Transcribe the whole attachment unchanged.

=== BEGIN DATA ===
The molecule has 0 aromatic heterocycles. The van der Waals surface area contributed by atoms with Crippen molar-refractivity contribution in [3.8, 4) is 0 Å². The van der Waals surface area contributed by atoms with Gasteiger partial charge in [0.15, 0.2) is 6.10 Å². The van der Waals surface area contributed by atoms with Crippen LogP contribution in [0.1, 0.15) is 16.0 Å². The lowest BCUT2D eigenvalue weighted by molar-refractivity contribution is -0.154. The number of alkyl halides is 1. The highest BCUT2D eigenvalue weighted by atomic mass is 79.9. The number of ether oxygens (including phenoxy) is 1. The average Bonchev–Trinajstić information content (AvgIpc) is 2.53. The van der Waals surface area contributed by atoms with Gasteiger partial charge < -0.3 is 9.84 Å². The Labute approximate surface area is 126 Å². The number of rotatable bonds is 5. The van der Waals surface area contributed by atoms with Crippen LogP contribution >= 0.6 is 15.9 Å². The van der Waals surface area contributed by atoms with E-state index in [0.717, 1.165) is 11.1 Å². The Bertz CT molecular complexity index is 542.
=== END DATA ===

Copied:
The molecule has 0 aromatic heterocycles. The van der Waals surface area contributed by atoms with Crippen molar-refractivity contribution in [3.8, 4) is 0 Å². The van der Waals surface area contributed by atoms with Gasteiger partial charge in [0.15, 0.2) is 6.10 Å². The van der Waals surface area contributed by atoms with Crippen LogP contribution in [0.1, 0.15) is 16.0 Å². The lowest BCUT2D eigenvalue weighted by molar-refractivity contribution is -0.154. The number of alkyl halides is 1. The highest BCUT2D eigenvalue weighted by atomic mass is 79.9. The number of ether oxygens (including phenoxy) is 1. The average Bonchev–Trinajstić information content (AvgIpc) is 2.53. The van der Waals surface area contributed by atoms with Gasteiger partial charge < -0.3 is 9.84 Å². The Labute approximate surface area is 126 Å². The number of rotatable bonds is 5. The van der Waals surface area contributed by atoms with Crippen LogP contribution >= 0.6 is 15.9 Å². The van der Waals surface area contributed by atoms with E-state index in [0.717, 1.165) is 11.1 Å². The Bertz CT molecular complexity index is 542.